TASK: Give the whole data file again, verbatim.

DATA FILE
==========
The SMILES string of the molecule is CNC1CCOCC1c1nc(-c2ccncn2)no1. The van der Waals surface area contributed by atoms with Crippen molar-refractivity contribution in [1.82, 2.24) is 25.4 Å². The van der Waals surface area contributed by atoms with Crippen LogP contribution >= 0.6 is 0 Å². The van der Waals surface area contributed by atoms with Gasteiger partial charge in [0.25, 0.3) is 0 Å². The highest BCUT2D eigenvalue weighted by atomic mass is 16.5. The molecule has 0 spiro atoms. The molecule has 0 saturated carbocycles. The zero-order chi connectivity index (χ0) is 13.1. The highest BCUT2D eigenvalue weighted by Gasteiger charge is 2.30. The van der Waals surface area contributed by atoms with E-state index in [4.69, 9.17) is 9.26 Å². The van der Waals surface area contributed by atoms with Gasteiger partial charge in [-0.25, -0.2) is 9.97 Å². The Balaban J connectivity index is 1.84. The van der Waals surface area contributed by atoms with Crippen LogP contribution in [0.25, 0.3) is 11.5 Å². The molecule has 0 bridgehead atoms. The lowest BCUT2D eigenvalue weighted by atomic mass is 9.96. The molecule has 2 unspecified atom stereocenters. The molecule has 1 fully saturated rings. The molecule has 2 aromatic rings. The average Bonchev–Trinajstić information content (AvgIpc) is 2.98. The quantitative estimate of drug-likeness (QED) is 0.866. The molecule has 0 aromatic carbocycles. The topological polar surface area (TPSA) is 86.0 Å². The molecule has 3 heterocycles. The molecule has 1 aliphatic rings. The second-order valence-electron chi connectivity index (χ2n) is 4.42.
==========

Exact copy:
The SMILES string of the molecule is CNC1CCOCC1c1nc(-c2ccncn2)no1. The van der Waals surface area contributed by atoms with Crippen molar-refractivity contribution in [1.82, 2.24) is 25.4 Å². The van der Waals surface area contributed by atoms with Crippen LogP contribution >= 0.6 is 0 Å². The van der Waals surface area contributed by atoms with Gasteiger partial charge in [0.25, 0.3) is 0 Å². The highest BCUT2D eigenvalue weighted by atomic mass is 16.5. The molecule has 0 spiro atoms. The molecule has 0 saturated carbocycles. The zero-order chi connectivity index (χ0) is 13.1. The highest BCUT2D eigenvalue weighted by Gasteiger charge is 2.30. The van der Waals surface area contributed by atoms with E-state index in [4.69, 9.17) is 9.26 Å². The van der Waals surface area contributed by atoms with Gasteiger partial charge in [-0.25, -0.2) is 9.97 Å². The Balaban J connectivity index is 1.84. The van der Waals surface area contributed by atoms with Crippen LogP contribution in [0.25, 0.3) is 11.5 Å². The molecule has 0 bridgehead atoms. The lowest BCUT2D eigenvalue weighted by atomic mass is 9.96. The molecule has 2 unspecified atom stereocenters. The molecule has 1 fully saturated rings. The molecule has 2 aromatic rings. The average Bonchev–Trinajstić information content (AvgIpc) is 2.98. The quantitative estimate of drug-likeness (QED) is 0.866. The molecule has 0 aromatic carbocycles. The topological polar surface area (TPSA) is 86.0 Å². The molecule has 3 heterocycles. The molecule has 1 aliphatic rings. The second-order valence-electron chi connectivity index (χ2n) is 4.42.